Not Voting Doubles the Value of Someone Else’s Vote

from kottke In his Rolling Stone article on John McCain’s failed campaign for the 2000 Republican nomination for President, David Foster Wallace wrote about how not voting is like shooting yourself in the foot. If you are bored and disgusted by politics and don’t bother to vote, you are in effect voting for the entrenched Establishments of the two major parties, who please rest assured are not dumb, and who are keenly aware that it is in their interests to keep you disgusted and bored and cynical and to give you every possible psychological reason to stay at home doing […]

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‘Fake News’ Is Sparking an AI Arms Race

from Popular Mechanics In 2018 the California-based company FireEye tipped Facebook and Google off to a network of fake social media accounts from Iran that was conducting campaigns to influence people in the United States. In response, Google and Facebook, using backend data to determine that a branch of the Iranian government was responsible, removed dozens of YouTube channels, a score of Google+ accounts and a handful of blogs. Lee Foster, manager of information operations at FireEye, was at the forefront of the firms’ investigation. “Right now, you know something’s automated just by the sheer volume of content pushing out,” […]

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Our Hackable Political Future

from NYTs Imagine it is the spring of 2019. A bottom-feeding website, perhaps tied to Russia, “surfaces” video of a sex scene starring an 18-year-old Kirsten Gillibrand. It is soon debunked as a fake, the product of a user-friendly video application that employs generative adversarial network technology to convincingly swap out one face for another. It is the summer of 2019, and the story, predictably, has stuck around — part talk-show joke, part right-wing talking point. “It’s news,” political journalists say in their own defense. “People are talking about it. How can we not?” Then it is fall. The junior […]

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How Computers Turned Gerrymandering Into a Science

from NYTs About as many Democrats live in Wisconsin as Republicans do. But you wouldn’t know it from the Wisconsin State Assembly, where Republicans hold 65 percent of the seats, a bigger majority than Republican legislators enjoy in conservative states like Texas and Kentucky. The United States Supreme Court is trying to understand how that happened. On Tuesday, the justices heard oral arguments in Gill v. Whitford, reviewing a three-judge panel’s determination that Wisconsin’s Republican-drawn district map is so flagrantly gerrymandered that it denies Wisconsinites their full right to vote. A long list of elected officials, representing both parties, have […]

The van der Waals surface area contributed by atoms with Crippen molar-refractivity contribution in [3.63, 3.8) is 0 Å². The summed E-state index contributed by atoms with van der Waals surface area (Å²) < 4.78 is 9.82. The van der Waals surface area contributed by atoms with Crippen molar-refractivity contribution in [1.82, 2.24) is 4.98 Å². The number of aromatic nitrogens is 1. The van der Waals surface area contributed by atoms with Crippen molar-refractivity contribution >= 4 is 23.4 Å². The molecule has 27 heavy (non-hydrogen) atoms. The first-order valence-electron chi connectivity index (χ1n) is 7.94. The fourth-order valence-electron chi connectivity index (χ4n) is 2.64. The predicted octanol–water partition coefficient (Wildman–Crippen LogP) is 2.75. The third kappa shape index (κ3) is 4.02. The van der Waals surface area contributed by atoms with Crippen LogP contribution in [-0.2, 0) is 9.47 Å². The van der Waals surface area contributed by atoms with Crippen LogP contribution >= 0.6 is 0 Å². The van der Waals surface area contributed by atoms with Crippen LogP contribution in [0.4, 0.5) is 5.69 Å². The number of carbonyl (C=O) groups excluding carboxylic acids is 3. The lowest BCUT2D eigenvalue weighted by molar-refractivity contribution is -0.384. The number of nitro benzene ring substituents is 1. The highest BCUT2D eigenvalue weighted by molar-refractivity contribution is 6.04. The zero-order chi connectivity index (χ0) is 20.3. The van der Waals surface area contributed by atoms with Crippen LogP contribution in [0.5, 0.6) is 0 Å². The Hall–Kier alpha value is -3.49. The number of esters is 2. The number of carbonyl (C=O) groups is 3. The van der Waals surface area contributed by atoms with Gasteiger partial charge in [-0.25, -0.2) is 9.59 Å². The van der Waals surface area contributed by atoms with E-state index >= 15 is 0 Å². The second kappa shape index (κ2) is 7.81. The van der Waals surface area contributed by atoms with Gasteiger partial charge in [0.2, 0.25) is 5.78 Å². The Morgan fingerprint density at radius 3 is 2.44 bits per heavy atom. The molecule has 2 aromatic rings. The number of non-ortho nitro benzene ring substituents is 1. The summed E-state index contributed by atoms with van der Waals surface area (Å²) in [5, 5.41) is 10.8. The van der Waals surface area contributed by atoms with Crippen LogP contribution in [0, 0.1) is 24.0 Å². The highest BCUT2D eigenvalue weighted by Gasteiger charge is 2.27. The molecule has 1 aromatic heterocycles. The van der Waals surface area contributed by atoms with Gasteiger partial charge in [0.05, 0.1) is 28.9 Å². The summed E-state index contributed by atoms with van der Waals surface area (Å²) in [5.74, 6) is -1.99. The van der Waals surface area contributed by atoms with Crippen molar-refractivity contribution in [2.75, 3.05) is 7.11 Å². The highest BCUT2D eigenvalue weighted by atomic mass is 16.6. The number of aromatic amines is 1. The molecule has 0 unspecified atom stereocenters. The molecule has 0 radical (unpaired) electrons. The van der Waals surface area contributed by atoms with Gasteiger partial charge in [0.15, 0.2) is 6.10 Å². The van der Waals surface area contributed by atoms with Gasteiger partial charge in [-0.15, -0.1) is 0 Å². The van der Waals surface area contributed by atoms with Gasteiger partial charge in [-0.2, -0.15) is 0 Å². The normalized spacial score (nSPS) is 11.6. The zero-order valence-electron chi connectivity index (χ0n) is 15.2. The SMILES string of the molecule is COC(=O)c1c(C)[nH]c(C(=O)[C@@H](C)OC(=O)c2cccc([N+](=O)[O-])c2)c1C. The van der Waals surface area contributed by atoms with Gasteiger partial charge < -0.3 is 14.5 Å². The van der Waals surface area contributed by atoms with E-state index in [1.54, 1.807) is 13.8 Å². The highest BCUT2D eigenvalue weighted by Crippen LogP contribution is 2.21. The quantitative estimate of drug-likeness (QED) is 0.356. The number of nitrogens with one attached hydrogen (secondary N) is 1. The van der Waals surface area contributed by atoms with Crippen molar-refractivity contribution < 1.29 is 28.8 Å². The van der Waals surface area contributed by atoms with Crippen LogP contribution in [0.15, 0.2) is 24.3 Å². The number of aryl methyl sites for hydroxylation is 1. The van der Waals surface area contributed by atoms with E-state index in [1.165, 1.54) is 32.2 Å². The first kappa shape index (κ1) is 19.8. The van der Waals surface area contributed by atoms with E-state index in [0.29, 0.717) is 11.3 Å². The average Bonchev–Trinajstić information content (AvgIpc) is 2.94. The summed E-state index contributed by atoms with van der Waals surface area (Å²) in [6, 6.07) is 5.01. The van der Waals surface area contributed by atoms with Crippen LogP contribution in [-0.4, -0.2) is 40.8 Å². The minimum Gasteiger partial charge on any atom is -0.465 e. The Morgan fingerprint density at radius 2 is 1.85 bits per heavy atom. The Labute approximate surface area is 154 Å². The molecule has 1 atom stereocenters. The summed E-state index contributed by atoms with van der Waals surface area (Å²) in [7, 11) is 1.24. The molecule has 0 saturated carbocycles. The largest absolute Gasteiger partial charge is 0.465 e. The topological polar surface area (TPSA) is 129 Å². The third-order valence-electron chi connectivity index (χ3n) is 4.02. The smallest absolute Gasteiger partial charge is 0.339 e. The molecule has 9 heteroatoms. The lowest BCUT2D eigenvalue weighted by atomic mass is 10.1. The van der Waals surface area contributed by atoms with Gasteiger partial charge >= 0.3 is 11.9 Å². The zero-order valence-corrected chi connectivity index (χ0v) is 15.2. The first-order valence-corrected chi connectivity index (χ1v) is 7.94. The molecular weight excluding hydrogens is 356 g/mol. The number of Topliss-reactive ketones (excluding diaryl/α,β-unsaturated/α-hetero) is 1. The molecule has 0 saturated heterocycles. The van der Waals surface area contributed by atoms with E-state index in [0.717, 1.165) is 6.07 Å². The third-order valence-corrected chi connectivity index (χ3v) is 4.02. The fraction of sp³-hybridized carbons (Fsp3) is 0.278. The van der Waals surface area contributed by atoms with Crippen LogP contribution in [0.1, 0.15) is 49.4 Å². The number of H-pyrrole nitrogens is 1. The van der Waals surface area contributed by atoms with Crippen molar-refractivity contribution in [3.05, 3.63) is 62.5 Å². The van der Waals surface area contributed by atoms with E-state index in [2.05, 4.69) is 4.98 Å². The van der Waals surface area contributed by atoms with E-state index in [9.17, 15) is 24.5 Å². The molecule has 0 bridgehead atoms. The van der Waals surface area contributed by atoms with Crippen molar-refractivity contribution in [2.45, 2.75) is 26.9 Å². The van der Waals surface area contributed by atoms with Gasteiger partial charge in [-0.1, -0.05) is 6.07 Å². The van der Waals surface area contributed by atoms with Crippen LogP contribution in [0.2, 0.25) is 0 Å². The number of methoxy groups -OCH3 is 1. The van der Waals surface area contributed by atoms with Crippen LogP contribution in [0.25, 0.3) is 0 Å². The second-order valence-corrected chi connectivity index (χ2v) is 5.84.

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Gill v. Whitford: Gerrymandering at the Supreme Court

from Brennan Center With Gill v. Whitford, the U.S. Supreme Court has taken the most important case in decades dealing with how Americans are represented in Congress and state legislatures. The case focuses on a Wisconsin legislative map drawn in 2011 by the state’s Republican leadership to give their party a significant, enduring partisan advantage ? essentially, to keep their party in power regardless of the will of the voters. By striking down the state’s map, the Court could finally draw a clear line indicating that some partisan gerrymanders are so extreme and harmful to American democracy as to be unconstitutional. With […]

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Weapons of Mass Manipulation

from Medium Politics in the days of social networks has gone down some very strange paths. In non-democracies, such as China, the regime devotes more people to the elimination and manipulation of content on social networks than to its huge army: a significant part of the population dedicates its time to replicating the work of George Orwell’s Ministry of Truth, fabricating an alternative reality for the rest of the population, eliminating anonymous, critical or “unacceptable” comment, inserting praise for the government on forums, networks and newspapers using multiple accounts to simulate widespread support. In Russia, things are pretty much the […]

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Shakespeare Explains the 2016 Election

from NYTs In the early 1590s, Shakespeare sat down to write a play that addressed a problem: How could a great country wind up being governed by a sociopath? The problem was not England’s, where a woman of exceptional intelligence and stamina had been on the throne for more than 30 years, but it had long preoccupied thoughtful people. Why, the Bible brooded, was the kingdom of Judah governed by a succession of disastrous kings? How could the greatest empire in the world, ancient Roman historians asked themselves, have fallen into the hands of a Caligula? For his theatrical test case, Shakespeare […]

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